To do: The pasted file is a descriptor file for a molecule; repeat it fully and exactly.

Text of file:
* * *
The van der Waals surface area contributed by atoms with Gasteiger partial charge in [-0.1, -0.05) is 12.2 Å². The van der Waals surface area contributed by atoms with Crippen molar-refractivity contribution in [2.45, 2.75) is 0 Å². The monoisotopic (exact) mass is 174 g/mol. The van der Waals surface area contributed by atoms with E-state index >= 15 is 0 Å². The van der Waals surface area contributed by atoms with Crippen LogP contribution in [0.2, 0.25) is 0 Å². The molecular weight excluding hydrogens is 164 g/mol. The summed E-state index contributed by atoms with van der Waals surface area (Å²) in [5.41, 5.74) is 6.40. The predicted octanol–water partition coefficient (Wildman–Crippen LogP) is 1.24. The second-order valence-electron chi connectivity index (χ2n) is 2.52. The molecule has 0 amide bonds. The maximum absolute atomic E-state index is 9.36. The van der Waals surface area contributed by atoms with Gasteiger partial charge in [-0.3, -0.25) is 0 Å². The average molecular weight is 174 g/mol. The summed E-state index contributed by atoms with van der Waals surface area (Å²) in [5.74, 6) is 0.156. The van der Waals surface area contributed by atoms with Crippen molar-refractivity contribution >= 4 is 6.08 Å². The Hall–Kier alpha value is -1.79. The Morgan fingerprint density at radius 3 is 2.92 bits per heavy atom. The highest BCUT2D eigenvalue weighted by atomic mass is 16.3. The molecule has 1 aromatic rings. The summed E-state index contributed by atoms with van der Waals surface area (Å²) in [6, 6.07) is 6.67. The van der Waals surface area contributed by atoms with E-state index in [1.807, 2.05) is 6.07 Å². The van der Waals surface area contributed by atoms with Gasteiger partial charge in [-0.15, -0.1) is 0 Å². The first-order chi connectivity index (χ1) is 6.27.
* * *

The van der Waals surface area contributed by atoms with Gasteiger partial charge in [-0.1, -0.05) is 12.2 Å². The van der Waals surface area contributed by atoms with Crippen molar-refractivity contribution in [2.45, 2.75) is 0 Å². The monoisotopic (exact) mass is 174 g/mol. The van der Waals surface area contributed by atoms with E-state index >= 15 is 0 Å². The van der Waals surface area contributed by atoms with Crippen LogP contribution in [0.2, 0.25) is 0 Å². The molecular weight excluding hydrogens is 164 g/mol. The summed E-state index contributed by atoms with van der Waals surface area (Å²) in [5.41, 5.74) is 6.40. The predicted octanol–water partition coefficient (Wildman–Crippen LogP) is 1.24. The second-order valence-electron chi connectivity index (χ2n) is 2.52. The molecule has 0 amide bonds. The maximum absolute atomic E-state index is 9.36. The van der Waals surface area contributed by atoms with Gasteiger partial charge in [-0.3, -0.25) is 0 Å². The average molecular weight is 174 g/mol. The summed E-state index contributed by atoms with van der Waals surface area (Å²) in [5.74, 6) is 0.156. The van der Waals surface area contributed by atoms with Crippen molar-refractivity contribution >= 4 is 6.08 Å². The Hall–Kier alpha value is -1.79. The Morgan fingerprint density at radius 3 is 2.92 bits per heavy atom. The highest BCUT2D eigenvalue weighted by atomic mass is 16.3. The molecule has 1 aromatic rings. The summed E-state index contributed by atoms with van der Waals surface area (Å²) in [6, 6.07) is 6.67. The van der Waals surface area contributed by atoms with E-state index in [1.807, 2.05) is 6.07 Å². The van der Waals surface area contributed by atoms with Gasteiger partial charge in [-0.15, -0.1) is 0 Å². The first-order chi connectivity index (χ1) is 6.27.